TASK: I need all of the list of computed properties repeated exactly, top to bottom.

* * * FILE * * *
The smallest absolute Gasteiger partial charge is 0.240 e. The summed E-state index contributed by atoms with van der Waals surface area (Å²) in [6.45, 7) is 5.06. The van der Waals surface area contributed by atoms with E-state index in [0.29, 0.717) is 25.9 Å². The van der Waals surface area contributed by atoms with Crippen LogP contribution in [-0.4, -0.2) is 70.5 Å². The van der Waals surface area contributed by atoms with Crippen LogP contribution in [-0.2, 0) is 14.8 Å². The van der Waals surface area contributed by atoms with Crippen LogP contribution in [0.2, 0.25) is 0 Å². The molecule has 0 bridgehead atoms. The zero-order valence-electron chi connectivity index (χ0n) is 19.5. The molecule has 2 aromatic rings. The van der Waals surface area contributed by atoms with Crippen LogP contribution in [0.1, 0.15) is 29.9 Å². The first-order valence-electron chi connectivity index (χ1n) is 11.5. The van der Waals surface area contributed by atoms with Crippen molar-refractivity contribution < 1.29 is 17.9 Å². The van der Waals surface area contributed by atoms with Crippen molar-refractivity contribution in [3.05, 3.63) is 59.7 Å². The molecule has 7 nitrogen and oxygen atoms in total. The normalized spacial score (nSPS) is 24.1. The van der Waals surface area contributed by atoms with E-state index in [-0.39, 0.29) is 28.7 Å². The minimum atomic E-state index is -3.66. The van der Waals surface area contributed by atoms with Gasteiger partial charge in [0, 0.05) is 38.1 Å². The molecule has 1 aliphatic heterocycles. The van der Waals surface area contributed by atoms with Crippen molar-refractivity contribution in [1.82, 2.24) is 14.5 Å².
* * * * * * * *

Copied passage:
The smallest absolute Gasteiger partial charge is 0.240 e. The summed E-state index contributed by atoms with van der Waals surface area (Å²) in [6.45, 7) is 5.06. The van der Waals surface area contributed by atoms with E-state index in [0.29, 0.717) is 25.9 Å². The van der Waals surface area contributed by atoms with Crippen LogP contribution in [-0.4, -0.2) is 70.5 Å². The van der Waals surface area contributed by atoms with Crippen LogP contribution in [-0.2, 0) is 14.8 Å². The van der Waals surface area contributed by atoms with Crippen LogP contribution in [0.2, 0.25) is 0 Å². The molecule has 0 bridgehead atoms. The zero-order valence-electron chi connectivity index (χ0n) is 19.5. The molecule has 2 aromatic rings. The van der Waals surface area contributed by atoms with Crippen LogP contribution in [0.1, 0.15) is 29.9 Å². The first-order valence-electron chi connectivity index (χ1n) is 11.5. The van der Waals surface area contributed by atoms with Crippen molar-refractivity contribution < 1.29 is 17.9 Å². The van der Waals surface area contributed by atoms with Crippen molar-refractivity contribution in [3.05, 3.63) is 59.7 Å². The molecule has 7 nitrogen and oxygen atoms in total. The normalized spacial score (nSPS) is 24.1. The van der Waals surface area contributed by atoms with E-state index in [-0.39, 0.29) is 28.7 Å². The minimum atomic E-state index is -3.66. The van der Waals surface area contributed by atoms with Gasteiger partial charge in [0, 0.05) is 38.1 Å². The molecule has 1 aliphatic heterocycles. The van der Waals surface area contributed by atoms with Crippen molar-refractivity contribution in [1.82, 2.24) is 14.5 Å².